Because of the new Link Cable port used on Game Boy micro, a Game Boy micro Wireless Adapter was produced specifically for the system, since the standard Wireless Adapter is incompatible.
Game Boy Advance Video
Game Boy Advance Video is a series of cartridges produced as a platform for presenting full-length episodes of cartoon shows and movies and allowing them to be viewed on the system. Produced by Majesco Entertainment, the cartridges were incompatible with the Game Boy Player due to copyright reasons.
Play-Yan is a line of cartridges that can play audio and videos downloaded onto an SD Card through the Game Boy Advance. Although designed for later iterations of the hardware, the cartridges are fully compatible with all Game Boy Advance systems and Nintendo DS. Play-Yan was discontinued in September 2005, only to relaunch with the redesigned Play-Yan micro alongside the Game Boy micro.
Game Boy Advance SP
The Game Boy Advance SP (as in "special") (ゲームボーイアドバンスSP, Game Boy Advance SP) is the second version of the Game Boy Advance. The system was completely redesigned to give it a clamshell design, protecting the screen from damage and also adding a rechargeable battery (rather than requiring AA batteries). The system was also given a front-lit screen so that players can see the screen more easily in the dark, as well as an additional button to toggle it on and off. However, the SP removes the headphone port seen on the original model.
The Game Boy Advance SP was later re-released some time after the Nintendo DS came out. While the system design was unchanged, this re-release, known as the "AGS-101" (in contrast to the original release's model number of "AGS-001") features a back-lit screen like the Nintendo DS, as a brighter alternative to the previous front-lit design. This model still features the button to toggle the backlight on and off.
Game Boy Micro
Introduced at E3 2005, the Game Boy Micro (ゲームボーイミクロ, Game Boy Micro) is the third design of the GBA. At a size of only four inches wide, two inches tall, less than an inch deep, and a weight of 2.8 ounces, it is smaller than any other system in the Game Boy line, and the smallest handheld system ever produced. Its screen is slightly smaller than that of the GBA and SP, but it maintains the same resolution. Like the second release of the SP the Game Boy Micro also features a built-in backlight, the brightness of which can be adjusted by holding down L and sliding the volume slider, as well as a headphone port like on the original model. The micro also has a removable face plate that can be swapped out with another one, allowing for customization.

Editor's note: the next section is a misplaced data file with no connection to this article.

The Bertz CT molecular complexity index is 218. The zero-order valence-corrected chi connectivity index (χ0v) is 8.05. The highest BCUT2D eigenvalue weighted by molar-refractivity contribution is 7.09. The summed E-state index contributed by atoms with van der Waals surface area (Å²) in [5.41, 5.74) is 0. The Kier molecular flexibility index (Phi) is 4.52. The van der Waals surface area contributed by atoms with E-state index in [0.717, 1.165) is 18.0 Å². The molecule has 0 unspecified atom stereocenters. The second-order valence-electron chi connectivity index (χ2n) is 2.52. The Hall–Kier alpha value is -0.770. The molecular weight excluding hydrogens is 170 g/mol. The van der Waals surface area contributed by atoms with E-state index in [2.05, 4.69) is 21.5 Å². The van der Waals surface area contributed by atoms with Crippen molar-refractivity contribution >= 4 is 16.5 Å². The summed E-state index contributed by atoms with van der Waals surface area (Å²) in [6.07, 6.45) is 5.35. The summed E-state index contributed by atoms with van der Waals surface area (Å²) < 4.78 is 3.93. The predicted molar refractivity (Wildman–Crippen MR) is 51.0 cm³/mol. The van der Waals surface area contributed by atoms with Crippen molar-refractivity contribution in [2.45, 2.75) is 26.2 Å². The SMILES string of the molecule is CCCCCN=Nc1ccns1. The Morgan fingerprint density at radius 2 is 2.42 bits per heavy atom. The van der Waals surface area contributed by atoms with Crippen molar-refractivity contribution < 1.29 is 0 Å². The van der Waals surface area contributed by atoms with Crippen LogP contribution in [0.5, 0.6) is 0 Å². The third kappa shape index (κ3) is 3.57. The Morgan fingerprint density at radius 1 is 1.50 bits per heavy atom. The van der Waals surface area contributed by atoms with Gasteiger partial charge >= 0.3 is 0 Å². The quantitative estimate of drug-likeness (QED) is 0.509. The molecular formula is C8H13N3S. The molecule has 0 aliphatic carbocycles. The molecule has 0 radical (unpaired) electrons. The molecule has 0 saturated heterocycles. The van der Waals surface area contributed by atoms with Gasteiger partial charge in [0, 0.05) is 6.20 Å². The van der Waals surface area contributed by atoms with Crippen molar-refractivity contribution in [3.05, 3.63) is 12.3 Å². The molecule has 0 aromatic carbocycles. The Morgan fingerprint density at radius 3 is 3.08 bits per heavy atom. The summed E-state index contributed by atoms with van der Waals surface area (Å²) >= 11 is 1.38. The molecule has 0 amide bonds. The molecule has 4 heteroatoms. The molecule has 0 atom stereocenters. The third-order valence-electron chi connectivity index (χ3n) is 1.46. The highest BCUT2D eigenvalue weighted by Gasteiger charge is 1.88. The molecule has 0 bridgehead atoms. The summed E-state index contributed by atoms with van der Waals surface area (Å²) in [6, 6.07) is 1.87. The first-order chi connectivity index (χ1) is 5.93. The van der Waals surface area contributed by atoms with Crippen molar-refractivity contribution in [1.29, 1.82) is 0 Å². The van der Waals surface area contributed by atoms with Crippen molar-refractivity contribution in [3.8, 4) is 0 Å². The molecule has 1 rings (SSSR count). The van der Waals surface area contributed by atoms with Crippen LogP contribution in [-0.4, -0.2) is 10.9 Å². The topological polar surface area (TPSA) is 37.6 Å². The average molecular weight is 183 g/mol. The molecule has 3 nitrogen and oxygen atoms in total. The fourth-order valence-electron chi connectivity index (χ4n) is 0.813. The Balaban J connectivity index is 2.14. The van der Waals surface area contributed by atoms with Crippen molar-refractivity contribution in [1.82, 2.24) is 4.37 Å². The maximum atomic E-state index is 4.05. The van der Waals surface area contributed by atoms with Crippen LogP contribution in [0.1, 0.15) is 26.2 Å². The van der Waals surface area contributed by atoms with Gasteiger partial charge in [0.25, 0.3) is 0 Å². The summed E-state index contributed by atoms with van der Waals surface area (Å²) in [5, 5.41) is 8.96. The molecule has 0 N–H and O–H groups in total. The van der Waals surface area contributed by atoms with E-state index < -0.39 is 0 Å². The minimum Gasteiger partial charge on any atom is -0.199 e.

Unfortunately, the system was not very well supported by Nintendo and several factors led to its early retirement. Due to size constraints, the micro will not play Game Boy or Game Boy Color games since it does not have the hardware built-in to do so. The system is also incompatible with the Game Boy Advance's standard link cables, requiring an adapter to interact with another Game Boy Advance system; the Wireless Adapter is also incompatible with the Game Boy Micro, leading to Nintendo releasing a new model specifically compatible with the micro. Other accessories, such as the e-Reader, due to design issues are also incompatible with the micro. Finally, the console was released about a year after the Nintendo DS, further hindering potential sales.